• It Doesn’t Work That Way

    by  • June 1, 2015 • trademark • 0 Comments

    When we last visited Florida VirtualSchool v. K12, Inc., the Court of Appeals for the Eleventh Circuit certified a question to the Supreme Court of Florida. As a refresher, in Florida VirtualSchool we have a state entity, FVS, enforcing a trademark. The defendants argued, successfully at the trial court stage, that FVS did not have the authority to enforce the trademark rights because by statute that duty fell to the Florida Department of State (DOS). The Eleventh Circuit certified this question to the Supreme Court of Florida:

    Does Florida VirtualSchool’s* statutory authority to “acquire, enjoy, use and dispose of … trademarks and any licenses and other rights or interests thereunder or therein” necessarily include the authority to bring suit to protect those trademarks, or is that authority vested only in the Department of State?

    The Supreme Court of Florida modified the question:

    Does Florida VirtualSchool’s statutory authority to “acquire, enjoy, use and dispose of … trademarks and any licenses and other rights or interests thereunder or therein,” and the designation of its board of trustees as a “body corporate with all the powers of a body corporate and such authority as needed for the proper operation and improvement of the Florida Virtual School,” necessarily include the authority to bring suit to protect those trademarks, or is that authority vested only in the Department of State?

    There are two conflicting Florida statutes in play. Section 286.021 Fla. Stat. (2013) says that

    The legal title and every right, interest, claim or demand of any kind in and to any patent, trademark or copyright, or application for the same, now owned or held, or as may hereafter be acquired, owned and held by the state, or any of its boards, commissions or agencies, is hereby granted to and vested in the Department of State ….

    This is accompanied by a statutory section giving the Department of State specific authority to enforce the rights, § 286.031 Fla. Stat. (2013).

    But meanwhile, the enabling statute for the Florida Virtual School says:

    The board of trustees shall aggressively seek avenues to generate revenue to support its future endeavors, and shall enter into agreements with distance learning providers. The board of trustees may acquire, enjoy, use and dispose of patents, copyrights and trademarks and any licenses and other rights or interests thereunder or therein. Ownership of such patents, copyrights, trademarks, licenses, and rights or interests thereunder or therein shall vest in the state, with the board of trustees having full right of use and full right to retain the revenues derived therefrom ….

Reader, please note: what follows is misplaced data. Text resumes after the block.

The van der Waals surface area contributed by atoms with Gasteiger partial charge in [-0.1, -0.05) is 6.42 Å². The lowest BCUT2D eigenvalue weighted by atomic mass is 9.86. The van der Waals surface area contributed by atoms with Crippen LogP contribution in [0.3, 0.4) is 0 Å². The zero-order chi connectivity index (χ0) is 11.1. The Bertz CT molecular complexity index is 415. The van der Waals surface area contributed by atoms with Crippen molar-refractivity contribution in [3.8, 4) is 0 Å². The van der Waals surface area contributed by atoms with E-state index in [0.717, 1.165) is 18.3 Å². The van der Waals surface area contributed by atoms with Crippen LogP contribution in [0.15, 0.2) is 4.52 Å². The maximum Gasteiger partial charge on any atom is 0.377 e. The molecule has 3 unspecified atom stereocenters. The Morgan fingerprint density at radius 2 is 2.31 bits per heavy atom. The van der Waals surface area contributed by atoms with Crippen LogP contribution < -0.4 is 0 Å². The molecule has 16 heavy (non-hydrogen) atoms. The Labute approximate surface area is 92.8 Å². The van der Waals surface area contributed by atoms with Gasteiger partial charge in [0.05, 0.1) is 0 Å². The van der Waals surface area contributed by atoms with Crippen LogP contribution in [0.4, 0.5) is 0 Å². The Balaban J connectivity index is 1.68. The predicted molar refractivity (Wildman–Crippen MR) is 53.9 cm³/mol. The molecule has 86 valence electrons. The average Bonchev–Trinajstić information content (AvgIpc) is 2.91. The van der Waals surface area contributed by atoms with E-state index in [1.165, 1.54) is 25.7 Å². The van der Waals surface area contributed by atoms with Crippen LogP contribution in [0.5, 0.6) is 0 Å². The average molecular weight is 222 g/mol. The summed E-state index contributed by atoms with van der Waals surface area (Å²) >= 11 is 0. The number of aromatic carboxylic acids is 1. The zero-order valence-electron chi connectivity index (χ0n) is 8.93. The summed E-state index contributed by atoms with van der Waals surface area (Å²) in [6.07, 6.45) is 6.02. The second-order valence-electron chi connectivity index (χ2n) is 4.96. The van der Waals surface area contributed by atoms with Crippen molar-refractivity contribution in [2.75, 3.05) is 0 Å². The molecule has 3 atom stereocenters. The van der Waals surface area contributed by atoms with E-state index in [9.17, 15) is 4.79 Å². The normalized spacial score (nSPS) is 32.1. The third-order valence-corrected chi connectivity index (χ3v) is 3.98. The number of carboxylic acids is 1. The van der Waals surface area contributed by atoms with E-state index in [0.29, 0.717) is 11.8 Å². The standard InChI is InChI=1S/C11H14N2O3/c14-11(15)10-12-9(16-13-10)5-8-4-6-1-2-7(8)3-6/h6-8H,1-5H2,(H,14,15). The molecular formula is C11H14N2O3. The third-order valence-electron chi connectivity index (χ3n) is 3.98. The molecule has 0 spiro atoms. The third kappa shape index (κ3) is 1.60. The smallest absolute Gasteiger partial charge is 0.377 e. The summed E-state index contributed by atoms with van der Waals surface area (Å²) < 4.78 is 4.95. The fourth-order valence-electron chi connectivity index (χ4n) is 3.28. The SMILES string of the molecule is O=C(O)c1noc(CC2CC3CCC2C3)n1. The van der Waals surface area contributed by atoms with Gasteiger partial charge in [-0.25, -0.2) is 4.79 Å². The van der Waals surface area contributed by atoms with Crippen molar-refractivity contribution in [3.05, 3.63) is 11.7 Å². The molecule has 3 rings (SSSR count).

§ 1002.37(2)(c) Fla. Stat. (2013).

    The Florida Supreme Court sees the problem, “The enabling statute for the Florida Virtual School and the statutes under which the DOS operates present a tension with regard to the scope of authority granted to the school.”

    And it resolves that tension in favor of Florida Virtual School. “When reconciling statutes that may appear to conflict, the rules of statutory construction provide that specific statute will control over a general statute and a more recently enacted statute will control over older statutes.” In addition, the Florida Virtual School, as a “body corporate,” has all the powers of any other corporation, specifically the power to bring a lawsuit. Under these principles, the Florida Virtual School is a proper party for an infringement action.

    So, with that, the Eleventh Circuit had its answer and the case was remanded to the district court.

    But K12 is not one to give up; it had new ammunition in the Florida state decision. K12 moved to dismiss Count 1 of the Complaint, one for trademark infringement under § 32 of the Lanham Act, on the theory that the registration is invalid because the registrant is, incorrectly, Florida VirtualSchool rather than the State of Florida. Alternatively, K12 moved that the count be dismissed based on the absence of a necessary party, the Secretary of the State of Florida, and it also moved to amend its counterclaim to add a new count for cancellation of the registration because the registration is not owned by the State of Florida.